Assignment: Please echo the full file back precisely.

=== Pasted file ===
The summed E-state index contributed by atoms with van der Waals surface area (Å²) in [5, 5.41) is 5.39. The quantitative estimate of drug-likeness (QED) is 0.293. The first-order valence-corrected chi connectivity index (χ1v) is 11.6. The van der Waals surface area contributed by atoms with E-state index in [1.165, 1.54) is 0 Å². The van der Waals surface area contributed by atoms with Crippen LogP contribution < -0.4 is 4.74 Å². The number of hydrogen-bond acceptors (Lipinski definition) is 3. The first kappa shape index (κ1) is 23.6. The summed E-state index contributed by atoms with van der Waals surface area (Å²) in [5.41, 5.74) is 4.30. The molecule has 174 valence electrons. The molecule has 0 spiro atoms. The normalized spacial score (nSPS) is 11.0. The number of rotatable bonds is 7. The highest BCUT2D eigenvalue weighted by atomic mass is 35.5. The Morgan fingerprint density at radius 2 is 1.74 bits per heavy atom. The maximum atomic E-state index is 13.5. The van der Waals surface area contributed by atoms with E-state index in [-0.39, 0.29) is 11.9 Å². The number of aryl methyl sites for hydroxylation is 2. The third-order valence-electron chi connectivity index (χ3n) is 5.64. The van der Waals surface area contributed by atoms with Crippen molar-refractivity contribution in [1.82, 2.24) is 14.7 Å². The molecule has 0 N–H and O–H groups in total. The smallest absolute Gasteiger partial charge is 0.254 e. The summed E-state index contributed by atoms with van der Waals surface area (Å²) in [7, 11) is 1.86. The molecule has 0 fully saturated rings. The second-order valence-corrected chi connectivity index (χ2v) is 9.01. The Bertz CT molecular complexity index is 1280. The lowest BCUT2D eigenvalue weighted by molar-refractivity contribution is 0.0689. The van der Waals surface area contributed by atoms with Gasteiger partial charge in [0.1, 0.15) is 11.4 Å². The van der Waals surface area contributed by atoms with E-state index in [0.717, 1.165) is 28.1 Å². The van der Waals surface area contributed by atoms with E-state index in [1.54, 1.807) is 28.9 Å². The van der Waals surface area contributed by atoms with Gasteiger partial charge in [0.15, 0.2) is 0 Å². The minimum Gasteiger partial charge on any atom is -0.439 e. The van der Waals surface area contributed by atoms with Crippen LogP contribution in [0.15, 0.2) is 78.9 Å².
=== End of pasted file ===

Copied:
The summed E-state index contributed by atoms with van der Waals surface area (Å²) in [5, 5.41) is 5.39. The quantitative estimate of drug-likeness (QED) is 0.293. The first-order valence-corrected chi connectivity index (χ1v) is 11.6. The van der Waals surface area contributed by atoms with E-state index in [1.165, 1.54) is 0 Å². The van der Waals surface area contributed by atoms with Crippen LogP contribution < -0.4 is 4.74 Å². The number of hydrogen-bond acceptors (Lipinski definition) is 3. The first kappa shape index (κ1) is 23.6. The summed E-state index contributed by atoms with van der Waals surface area (Å²) in [5.41, 5.74) is 4.30. The molecule has 174 valence electrons. The molecule has 0 spiro atoms. The normalized spacial score (nSPS) is 11.0. The number of rotatable bonds is 7. The highest BCUT2D eigenvalue weighted by atomic mass is 35.5. The Morgan fingerprint density at radius 2 is 1.74 bits per heavy atom. The maximum atomic E-state index is 13.5. The van der Waals surface area contributed by atoms with E-state index in [-0.39, 0.29) is 11.9 Å². The number of aryl methyl sites for hydroxylation is 2. The third-order valence-electron chi connectivity index (χ3n) is 5.64. The van der Waals surface area contributed by atoms with Crippen molar-refractivity contribution in [1.82, 2.24) is 14.7 Å². The molecule has 0 N–H and O–H groups in total. The smallest absolute Gasteiger partial charge is 0.254 e. The summed E-state index contributed by atoms with van der Waals surface area (Å²) in [7, 11) is 1.86. The molecule has 0 fully saturated rings. The second-order valence-corrected chi connectivity index (χ2v) is 9.01. The Bertz CT molecular complexity index is 1280. The lowest BCUT2D eigenvalue weighted by molar-refractivity contribution is 0.0689. The van der Waals surface area contributed by atoms with Gasteiger partial charge in [0.1, 0.15) is 11.4 Å². The van der Waals surface area contributed by atoms with E-state index in [0.717, 1.165) is 28.1 Å². The van der Waals surface area contributed by atoms with E-state index in [1.54, 1.807) is 28.9 Å². The van der Waals surface area contributed by atoms with Gasteiger partial charge in [0.15, 0.2) is 0 Å². The minimum Gasteiger partial charge on any atom is -0.439 e. The van der Waals surface area contributed by atoms with Crippen LogP contribution in [0.15, 0.2) is 78.9 Å².